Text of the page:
For example- I knew that no matter what my friends and I did, we would not get in trouble. Just being white and having a good address on your ID made you pretty much safe from legal consequences. Things that any POC would get a decade in jail for, were routinely ignored when it was us white, middle class kids/young adults. One girl I knew got high and crashed her car into a post, and was found by the cops with a needle sticking out of her arm. This was not the first time! But she didn’t get arrested, she merely was driven home. Repeatedly.

    The flip side of that was knowing any black person (there weren’t other POC), would be harassed, frisked, fined, or even imprisoned, over basically nothing. I always said they got busted for breathing while black., as any little thing got severe punishment, I saw it first hand. There were always so many cops all over the black neighborhoods (it is super segregated too), and they acted like an occupying force.

    And the only way to really get busted being white? Be lovers or close friends with blacks…and poor (of course) Its true poor whites had it worse then middle class whites, but both had it light years better than any black person. Sad but true, from one of the most racist states for policing.

    I will not pretend to know what its like. I know I am privileged, even though I am low income now. I always wondered what to do about this? I pointed it out, but it was just so obvious, everyone already knew. so how do you stop it?

  22. STParker says

    I myself subscribe to the dictionary definition of racism -- which does not exclude anyone from wielding it.

  23. Nick Gotts says

    STParker@24,

    Did you ever ask youself who wrote that dictionary definition? They don’t write themselves, you know. There is a perfectly good term for what you want to call racism: racial prejudice. Using racism as a blanket term obscures the very real difference in the effects such prejudice has according to who is expressing it -- but I guess that’s a feature rather than a bug as far as you and those championing the same viewpoint here are concerned.

    I’ve come across, and used, another definition of racism (and similarly for sexism, heterosexism, etc.) than the prejudice+power one, but it occurs to me now that it’s slightly different in its range: actions that reinforce racial (gender, orientational…) inequalities. That would cover the refusal of one Nigerian in Britain to hire another Nigerian as a lawyer -- but would not allow the nonsense of “reverse racism”. Do you have any thoughts on that definition, Yemmy?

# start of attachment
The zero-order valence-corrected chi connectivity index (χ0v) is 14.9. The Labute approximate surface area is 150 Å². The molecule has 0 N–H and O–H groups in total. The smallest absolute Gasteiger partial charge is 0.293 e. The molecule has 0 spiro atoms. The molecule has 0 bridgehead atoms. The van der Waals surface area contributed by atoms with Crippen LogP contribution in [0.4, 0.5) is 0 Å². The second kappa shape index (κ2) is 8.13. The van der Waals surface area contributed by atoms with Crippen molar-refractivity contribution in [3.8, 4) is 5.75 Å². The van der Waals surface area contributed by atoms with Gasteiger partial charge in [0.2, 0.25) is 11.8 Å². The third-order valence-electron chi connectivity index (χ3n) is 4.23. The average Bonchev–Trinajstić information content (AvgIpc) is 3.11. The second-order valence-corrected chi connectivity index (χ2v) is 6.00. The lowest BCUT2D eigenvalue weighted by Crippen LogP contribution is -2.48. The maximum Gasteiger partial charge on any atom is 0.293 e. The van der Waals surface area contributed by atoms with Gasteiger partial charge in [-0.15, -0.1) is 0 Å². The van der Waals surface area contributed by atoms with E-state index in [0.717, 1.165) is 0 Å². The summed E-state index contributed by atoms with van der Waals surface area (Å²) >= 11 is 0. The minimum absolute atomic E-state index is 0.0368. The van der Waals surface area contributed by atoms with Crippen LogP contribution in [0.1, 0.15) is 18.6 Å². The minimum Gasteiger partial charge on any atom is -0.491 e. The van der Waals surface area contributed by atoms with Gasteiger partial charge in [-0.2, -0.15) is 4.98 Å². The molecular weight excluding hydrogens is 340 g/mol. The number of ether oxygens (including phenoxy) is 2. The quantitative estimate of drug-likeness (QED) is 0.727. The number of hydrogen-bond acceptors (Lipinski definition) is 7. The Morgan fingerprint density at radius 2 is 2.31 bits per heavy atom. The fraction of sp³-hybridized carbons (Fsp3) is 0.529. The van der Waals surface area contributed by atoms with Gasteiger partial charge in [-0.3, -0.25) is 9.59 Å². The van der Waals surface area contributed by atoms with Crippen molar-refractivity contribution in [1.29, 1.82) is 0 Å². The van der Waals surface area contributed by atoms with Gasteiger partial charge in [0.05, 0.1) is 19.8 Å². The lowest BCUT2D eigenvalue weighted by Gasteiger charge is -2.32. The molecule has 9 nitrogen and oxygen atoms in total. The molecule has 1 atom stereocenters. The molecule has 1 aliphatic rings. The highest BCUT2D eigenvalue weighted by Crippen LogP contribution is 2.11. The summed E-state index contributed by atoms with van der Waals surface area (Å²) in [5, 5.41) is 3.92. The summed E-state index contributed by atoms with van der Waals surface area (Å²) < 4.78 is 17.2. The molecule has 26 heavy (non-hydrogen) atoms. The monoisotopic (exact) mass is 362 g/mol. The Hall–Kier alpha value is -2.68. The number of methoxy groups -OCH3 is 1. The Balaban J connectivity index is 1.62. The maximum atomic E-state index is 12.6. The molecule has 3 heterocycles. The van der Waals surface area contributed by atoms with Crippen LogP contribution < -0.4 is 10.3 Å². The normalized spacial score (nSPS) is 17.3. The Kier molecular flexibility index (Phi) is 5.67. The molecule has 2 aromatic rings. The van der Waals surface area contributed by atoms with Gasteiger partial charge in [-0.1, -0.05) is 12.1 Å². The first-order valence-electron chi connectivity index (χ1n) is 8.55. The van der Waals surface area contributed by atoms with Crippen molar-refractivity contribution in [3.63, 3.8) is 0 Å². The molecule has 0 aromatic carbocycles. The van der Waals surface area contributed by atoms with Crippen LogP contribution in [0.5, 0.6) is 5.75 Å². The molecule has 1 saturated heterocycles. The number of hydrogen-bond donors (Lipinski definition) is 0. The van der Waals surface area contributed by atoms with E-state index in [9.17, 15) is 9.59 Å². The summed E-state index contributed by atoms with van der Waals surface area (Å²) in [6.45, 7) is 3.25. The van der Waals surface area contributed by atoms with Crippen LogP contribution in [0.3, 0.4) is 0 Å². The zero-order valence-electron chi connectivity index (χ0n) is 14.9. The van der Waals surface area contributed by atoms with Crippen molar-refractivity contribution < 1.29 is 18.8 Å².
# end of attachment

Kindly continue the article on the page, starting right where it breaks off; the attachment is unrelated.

24. says

    I have to mention the fact that in America Black men have an do control women in prostitution. It may not happen as much as it did in the 70′s and 80′s but it does happen a lot. They prostitute all races and to me that is slavery so Black men here have and do control every aspect of their lives. Not that only Black men can be pimps by any means. That is a very sad and dangerous life if you can even call it a life.

  25. says

    I have to ask here. What scenario would be required for you to acquiesce that a white person did indeed experience racism? If a predominantly black group is harassing and beating a white minority in their midst (using the fact that they are white as a justification for said harassment and normalizing their own poor behavior) Would that qualify as racism to you? What if they were using their position of power to do so? It is racism then? That seems to fit your definition of Power + Prejudice. The problem I have with the there’s-no-such-thing-as-reverse-racism argument is it excludes people who are in that type of power dynamic that do not fit into the normative identity roles for that power dynamic. Some black person calling a white person a cracker is not necessarily reverse racism but a group of people using their authority to make that person’s life a living hell on the basis of their race would certainly seem to qualify.